Yesterday I helped a friend to figure out why he couldn’t connect to his Amazon RDS database inside the Amazon VPC (Virtual Private Cloud). It was the second time someone asked me to help with the Amazon Web Services (AWS), and it was the first time I was actually helpful. Yey!
While I do use quite a few of the Amazon Web Services, I don’t have any experience with the Amazon RDS yet, as I’m managing my own MySQL instances. It was interesting to get my toes wet in the troubleshooting.
Here are a few things I’ve learned in the process.
Lesson #1: Amazon supports two different ways of accessing the RDS service. Make sure you know which one you are using and act accordingly.
If you run an Amazon RDS instance in the VPC, you’ll have to setup your networking and security access properly. This page – Connecting to a DB Instance Running the MySQL Database Engine – will only be useful once everything else is taken care of. It’s not your first and only manual to visit.
Lesson #2 (sort of obvious): Make sure that both your Network ACL and Security Groups allow all the necessary traffic in and out. Double-check the IP addresses in the rules. Make sure you are not using a proxy server, when looking up your external IP address on WhatIsMyIP.com or similar.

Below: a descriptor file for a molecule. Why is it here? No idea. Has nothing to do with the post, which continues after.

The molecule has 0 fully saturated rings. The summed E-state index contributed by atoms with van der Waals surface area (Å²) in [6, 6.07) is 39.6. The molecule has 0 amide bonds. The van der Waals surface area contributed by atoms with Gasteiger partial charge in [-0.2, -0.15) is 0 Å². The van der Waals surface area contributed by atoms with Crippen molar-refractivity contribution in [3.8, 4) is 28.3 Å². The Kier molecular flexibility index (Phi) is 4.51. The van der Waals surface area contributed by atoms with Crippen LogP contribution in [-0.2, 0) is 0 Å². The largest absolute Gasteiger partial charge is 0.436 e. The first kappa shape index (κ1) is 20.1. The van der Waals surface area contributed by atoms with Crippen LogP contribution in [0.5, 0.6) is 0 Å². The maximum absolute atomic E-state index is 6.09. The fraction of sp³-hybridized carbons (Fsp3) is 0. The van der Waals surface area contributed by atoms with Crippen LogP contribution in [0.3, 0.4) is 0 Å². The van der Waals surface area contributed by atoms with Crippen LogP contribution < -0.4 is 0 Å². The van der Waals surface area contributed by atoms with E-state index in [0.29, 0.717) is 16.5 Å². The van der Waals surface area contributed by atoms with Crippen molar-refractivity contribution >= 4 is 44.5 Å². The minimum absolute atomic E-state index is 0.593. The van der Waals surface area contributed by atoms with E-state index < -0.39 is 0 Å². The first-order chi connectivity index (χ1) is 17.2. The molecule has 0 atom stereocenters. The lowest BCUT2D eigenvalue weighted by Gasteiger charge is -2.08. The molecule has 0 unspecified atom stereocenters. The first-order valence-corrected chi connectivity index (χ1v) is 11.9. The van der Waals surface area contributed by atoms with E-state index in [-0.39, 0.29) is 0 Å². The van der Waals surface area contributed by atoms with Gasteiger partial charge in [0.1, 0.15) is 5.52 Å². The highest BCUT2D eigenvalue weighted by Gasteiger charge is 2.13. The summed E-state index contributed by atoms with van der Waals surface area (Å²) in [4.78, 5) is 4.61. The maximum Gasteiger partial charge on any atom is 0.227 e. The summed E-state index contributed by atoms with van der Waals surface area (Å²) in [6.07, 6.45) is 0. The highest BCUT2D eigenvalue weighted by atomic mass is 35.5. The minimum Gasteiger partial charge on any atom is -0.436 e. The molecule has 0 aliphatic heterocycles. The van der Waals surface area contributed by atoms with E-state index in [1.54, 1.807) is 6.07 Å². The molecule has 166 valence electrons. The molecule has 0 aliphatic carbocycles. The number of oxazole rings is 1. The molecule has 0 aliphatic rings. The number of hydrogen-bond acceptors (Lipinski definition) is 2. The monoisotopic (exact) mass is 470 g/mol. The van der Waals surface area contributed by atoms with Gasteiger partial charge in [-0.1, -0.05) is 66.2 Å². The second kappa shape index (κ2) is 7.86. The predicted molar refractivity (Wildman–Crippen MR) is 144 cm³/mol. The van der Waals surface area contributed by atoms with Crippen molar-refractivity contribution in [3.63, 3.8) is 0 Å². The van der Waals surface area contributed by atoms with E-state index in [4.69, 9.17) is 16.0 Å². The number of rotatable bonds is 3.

Lesson #3: Do not use ICMP traffic (ping and such) as a troubleshooting tool. It looks like Amazon RDS won’t be ping-able even if you allow it in your firewalls. Try with “telnet your-rds-end-point-server your-rds-end-point-port” (example: “telnet 188.8.131.52 3306” or with a real database client, like the command-line MySQL one.
Lesson #4: Make sure your routing is setup properly. Check that the subnet in which your RDS instance resides has the correct routing table attached to it, and that the routing table has the default gateway (0.0.0.0/0) route configured to either the Internet Gateway or to some sort of NAT. Chances are your subnet is only dealing with private IP range and has no way of sending traffic outside.
Lesson #5: When confused, disoriented, and stuck, assume it’s not Amazon’s fault. Keep calm and troubleshoot like any other remote connection issue. Double-check your assumptions.
There’s probably lesson 6 somewhere there, about contacting support or something along those lines. But in this particular case it didn’t get to that. Amazon AWS support is excellent though. I had to deal with those guys twice in the last two-something years, and they were awesome.